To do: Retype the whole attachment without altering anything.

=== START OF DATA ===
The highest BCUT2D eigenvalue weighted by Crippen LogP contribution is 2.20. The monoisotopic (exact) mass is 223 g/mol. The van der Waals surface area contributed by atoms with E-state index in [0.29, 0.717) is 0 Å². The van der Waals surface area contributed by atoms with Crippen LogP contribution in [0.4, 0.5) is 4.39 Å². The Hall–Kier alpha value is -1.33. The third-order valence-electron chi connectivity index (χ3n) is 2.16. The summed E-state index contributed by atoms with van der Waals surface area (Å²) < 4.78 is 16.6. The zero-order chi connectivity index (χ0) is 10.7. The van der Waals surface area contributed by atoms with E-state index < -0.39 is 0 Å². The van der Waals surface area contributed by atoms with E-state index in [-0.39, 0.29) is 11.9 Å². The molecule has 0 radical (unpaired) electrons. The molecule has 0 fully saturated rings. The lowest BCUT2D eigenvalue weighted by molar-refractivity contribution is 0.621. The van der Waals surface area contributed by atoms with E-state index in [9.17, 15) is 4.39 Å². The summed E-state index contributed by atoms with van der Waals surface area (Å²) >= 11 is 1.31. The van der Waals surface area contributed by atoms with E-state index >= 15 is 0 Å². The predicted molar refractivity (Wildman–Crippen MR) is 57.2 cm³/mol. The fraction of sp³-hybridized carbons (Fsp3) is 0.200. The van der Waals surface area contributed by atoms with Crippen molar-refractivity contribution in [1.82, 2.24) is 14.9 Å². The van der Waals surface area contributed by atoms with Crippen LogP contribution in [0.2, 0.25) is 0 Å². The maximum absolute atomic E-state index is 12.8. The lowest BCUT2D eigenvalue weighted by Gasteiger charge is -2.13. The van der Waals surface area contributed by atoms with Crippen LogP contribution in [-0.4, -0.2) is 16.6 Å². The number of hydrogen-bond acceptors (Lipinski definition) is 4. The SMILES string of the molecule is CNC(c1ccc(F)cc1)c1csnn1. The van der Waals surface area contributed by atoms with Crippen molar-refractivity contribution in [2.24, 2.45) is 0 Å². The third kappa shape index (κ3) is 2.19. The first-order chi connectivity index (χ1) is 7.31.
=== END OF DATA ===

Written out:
The highest BCUT2D eigenvalue weighted by Crippen LogP contribution is 2.20. The monoisotopic (exact) mass is 223 g/mol. The van der Waals surface area contributed by atoms with E-state index in [0.29, 0.717) is 0 Å². The van der Waals surface area contributed by atoms with Crippen LogP contribution in [0.4, 0.5) is 4.39 Å². The Hall–Kier alpha value is -1.33. The third-order valence-electron chi connectivity index (χ3n) is 2.16. The summed E-state index contributed by atoms with van der Waals surface area (Å²) < 4.78 is 16.6. The zero-order chi connectivity index (χ0) is 10.7. The van der Waals surface area contributed by atoms with E-state index < -0.39 is 0 Å². The van der Waals surface area contributed by atoms with E-state index in [-0.39, 0.29) is 11.9 Å². The molecule has 0 radical (unpaired) electrons. The molecule has 0 fully saturated rings. The lowest BCUT2D eigenvalue weighted by molar-refractivity contribution is 0.621. The van der Waals surface area contributed by atoms with E-state index in [9.17, 15) is 4.39 Å². The summed E-state index contributed by atoms with van der Waals surface area (Å²) >= 11 is 1.31. The van der Waals surface area contributed by atoms with E-state index >= 15 is 0 Å². The predicted molar refractivity (Wildman–Crippen MR) is 57.2 cm³/mol. The fraction of sp³-hybridized carbons (Fsp3) is 0.200. The van der Waals surface area contributed by atoms with Crippen molar-refractivity contribution in [1.82, 2.24) is 14.9 Å². The van der Waals surface area contributed by atoms with Crippen LogP contribution in [0.2, 0.25) is 0 Å². The maximum absolute atomic E-state index is 12.8. The lowest BCUT2D eigenvalue weighted by Gasteiger charge is -2.13. The van der Waals surface area contributed by atoms with Crippen LogP contribution in [-0.4, -0.2) is 16.6 Å². The number of hydrogen-bond acceptors (Lipinski definition) is 4. The SMILES string of the molecule is CNC(c1ccc(F)cc1)c1csnn1. The van der Waals surface area contributed by atoms with Crippen molar-refractivity contribution in [2.24, 2.45) is 0 Å². The third kappa shape index (κ3) is 2.19. The first-order chi connectivity index (χ1) is 7.31.